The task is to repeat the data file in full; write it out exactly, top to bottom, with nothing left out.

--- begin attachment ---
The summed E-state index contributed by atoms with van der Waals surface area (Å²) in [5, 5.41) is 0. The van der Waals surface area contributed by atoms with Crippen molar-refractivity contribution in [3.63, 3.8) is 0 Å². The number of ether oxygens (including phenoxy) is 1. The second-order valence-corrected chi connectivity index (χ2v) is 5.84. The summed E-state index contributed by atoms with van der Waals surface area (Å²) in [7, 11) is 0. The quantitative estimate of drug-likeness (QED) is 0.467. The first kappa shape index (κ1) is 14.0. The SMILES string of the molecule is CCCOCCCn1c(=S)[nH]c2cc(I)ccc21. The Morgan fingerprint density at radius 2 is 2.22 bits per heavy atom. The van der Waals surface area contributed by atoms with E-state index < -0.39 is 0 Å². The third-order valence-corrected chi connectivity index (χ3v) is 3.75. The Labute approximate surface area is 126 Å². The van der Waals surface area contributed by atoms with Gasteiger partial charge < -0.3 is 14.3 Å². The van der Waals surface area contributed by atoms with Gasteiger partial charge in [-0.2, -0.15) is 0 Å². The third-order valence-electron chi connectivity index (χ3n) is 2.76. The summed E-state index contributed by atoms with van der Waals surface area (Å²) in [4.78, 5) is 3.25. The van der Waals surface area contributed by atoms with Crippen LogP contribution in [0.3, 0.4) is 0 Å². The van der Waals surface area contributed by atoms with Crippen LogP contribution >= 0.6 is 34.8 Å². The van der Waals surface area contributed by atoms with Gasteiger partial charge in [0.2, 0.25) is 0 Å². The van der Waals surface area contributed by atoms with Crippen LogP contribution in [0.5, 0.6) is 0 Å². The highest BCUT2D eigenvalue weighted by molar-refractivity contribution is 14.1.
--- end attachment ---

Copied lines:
The summed E-state index contributed by atoms with van der Waals surface area (Å²) in [5, 5.41) is 0. The van der Waals surface area contributed by atoms with Crippen molar-refractivity contribution in [3.63, 3.8) is 0 Å². The number of ether oxygens (including phenoxy) is 1. The second-order valence-corrected chi connectivity index (χ2v) is 5.84. The summed E-state index contributed by atoms with van der Waals surface area (Å²) in [7, 11) is 0. The quantitative estimate of drug-likeness (QED) is 0.467. The first kappa shape index (κ1) is 14.0. The SMILES string of the molecule is CCCOCCCn1c(=S)[nH]c2cc(I)ccc21. The Morgan fingerprint density at radius 2 is 2.22 bits per heavy atom. The van der Waals surface area contributed by atoms with E-state index < -0.39 is 0 Å². The third-order valence-corrected chi connectivity index (χ3v) is 3.75. The Labute approximate surface area is 126 Å². The van der Waals surface area contributed by atoms with Gasteiger partial charge < -0.3 is 14.3 Å². The van der Waals surface area contributed by atoms with Gasteiger partial charge in [-0.2, -0.15) is 0 Å². The third-order valence-electron chi connectivity index (χ3n) is 2.76. The summed E-state index contributed by atoms with van der Waals surface area (Å²) in [4.78, 5) is 3.25. The van der Waals surface area contributed by atoms with Crippen LogP contribution in [0.3, 0.4) is 0 Å². The van der Waals surface area contributed by atoms with Crippen LogP contribution >= 0.6 is 34.8 Å². The van der Waals surface area contributed by atoms with Gasteiger partial charge in [0.2, 0.25) is 0 Å². The van der Waals surface area contributed by atoms with Crippen LogP contribution in [0.5, 0.6) is 0 Å². The highest BCUT2D eigenvalue weighted by molar-refractivity contribution is 14.1.